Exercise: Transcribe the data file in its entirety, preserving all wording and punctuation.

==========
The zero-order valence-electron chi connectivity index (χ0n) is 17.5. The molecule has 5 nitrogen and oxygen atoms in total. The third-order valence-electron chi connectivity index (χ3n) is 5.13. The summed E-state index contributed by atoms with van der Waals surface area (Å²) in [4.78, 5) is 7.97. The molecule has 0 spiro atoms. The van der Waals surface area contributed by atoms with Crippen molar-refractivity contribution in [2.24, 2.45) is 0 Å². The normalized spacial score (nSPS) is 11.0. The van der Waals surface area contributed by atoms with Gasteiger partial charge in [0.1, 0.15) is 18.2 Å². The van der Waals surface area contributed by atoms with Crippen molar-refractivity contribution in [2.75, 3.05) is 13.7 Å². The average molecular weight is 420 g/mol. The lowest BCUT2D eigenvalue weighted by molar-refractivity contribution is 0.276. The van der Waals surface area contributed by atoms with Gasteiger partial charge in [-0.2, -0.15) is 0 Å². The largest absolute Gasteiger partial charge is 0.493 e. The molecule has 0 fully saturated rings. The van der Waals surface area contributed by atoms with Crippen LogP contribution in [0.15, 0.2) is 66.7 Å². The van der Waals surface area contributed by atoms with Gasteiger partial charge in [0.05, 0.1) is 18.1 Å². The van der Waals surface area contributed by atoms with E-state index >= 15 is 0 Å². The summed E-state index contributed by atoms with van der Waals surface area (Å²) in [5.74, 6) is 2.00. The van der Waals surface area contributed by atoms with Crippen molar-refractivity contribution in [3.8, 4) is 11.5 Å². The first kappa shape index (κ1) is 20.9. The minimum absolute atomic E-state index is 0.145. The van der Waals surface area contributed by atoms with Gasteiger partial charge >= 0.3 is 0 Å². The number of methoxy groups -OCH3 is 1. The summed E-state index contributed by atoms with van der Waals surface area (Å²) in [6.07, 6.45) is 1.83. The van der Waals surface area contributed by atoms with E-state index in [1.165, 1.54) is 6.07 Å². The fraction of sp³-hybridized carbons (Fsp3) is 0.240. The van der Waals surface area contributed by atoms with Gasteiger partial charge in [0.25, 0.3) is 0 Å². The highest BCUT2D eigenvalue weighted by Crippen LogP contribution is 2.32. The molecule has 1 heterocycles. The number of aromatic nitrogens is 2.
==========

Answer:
The zero-order valence-electron chi connectivity index (χ0n) is 17.5. The molecule has 5 nitrogen and oxygen atoms in total. The third-order valence-electron chi connectivity index (χ3n) is 5.13. The summed E-state index contributed by atoms with van der Waals surface area (Å²) in [4.78, 5) is 7.97. The molecule has 0 spiro atoms. The van der Waals surface area contributed by atoms with Crippen molar-refractivity contribution in [2.24, 2.45) is 0 Å². The normalized spacial score (nSPS) is 11.0. The van der Waals surface area contributed by atoms with Gasteiger partial charge in [0.1, 0.15) is 18.2 Å². The van der Waals surface area contributed by atoms with Crippen molar-refractivity contribution in [2.75, 3.05) is 13.7 Å². The average molecular weight is 420 g/mol. The lowest BCUT2D eigenvalue weighted by molar-refractivity contribution is 0.276. The van der Waals surface area contributed by atoms with Gasteiger partial charge in [-0.2, -0.15) is 0 Å². The largest absolute Gasteiger partial charge is 0.493 e. The molecule has 0 fully saturated rings. The van der Waals surface area contributed by atoms with Crippen LogP contribution in [0.15, 0.2) is 66.7 Å². The van der Waals surface area contributed by atoms with Gasteiger partial charge in [0.05, 0.1) is 18.1 Å². The van der Waals surface area contributed by atoms with E-state index >= 15 is 0 Å². The summed E-state index contributed by atoms with van der Waals surface area (Å²) in [5.74, 6) is 2.00. The van der Waals surface area contributed by atoms with Crippen molar-refractivity contribution in [3.8, 4) is 11.5 Å². The first kappa shape index (κ1) is 20.9. The minimum absolute atomic E-state index is 0.145. The van der Waals surface area contributed by atoms with Gasteiger partial charge >= 0.3 is 0 Å². The number of methoxy groups -OCH3 is 1. The summed E-state index contributed by atoms with van der Waals surface area (Å²) in [6.07, 6.45) is 1.83. The van der Waals surface area contributed by atoms with E-state index in [1.165, 1.54) is 6.07 Å². The fraction of sp³-hybridized carbons (Fsp3) is 0.240. The van der Waals surface area contributed by atoms with Gasteiger partial charge in [0.25, 0.3) is 0 Å². The highest BCUT2D eigenvalue weighted by Crippen LogP contribution is 2.32. The molecule has 1 heterocycles. The number of aromatic nitrogens is 2.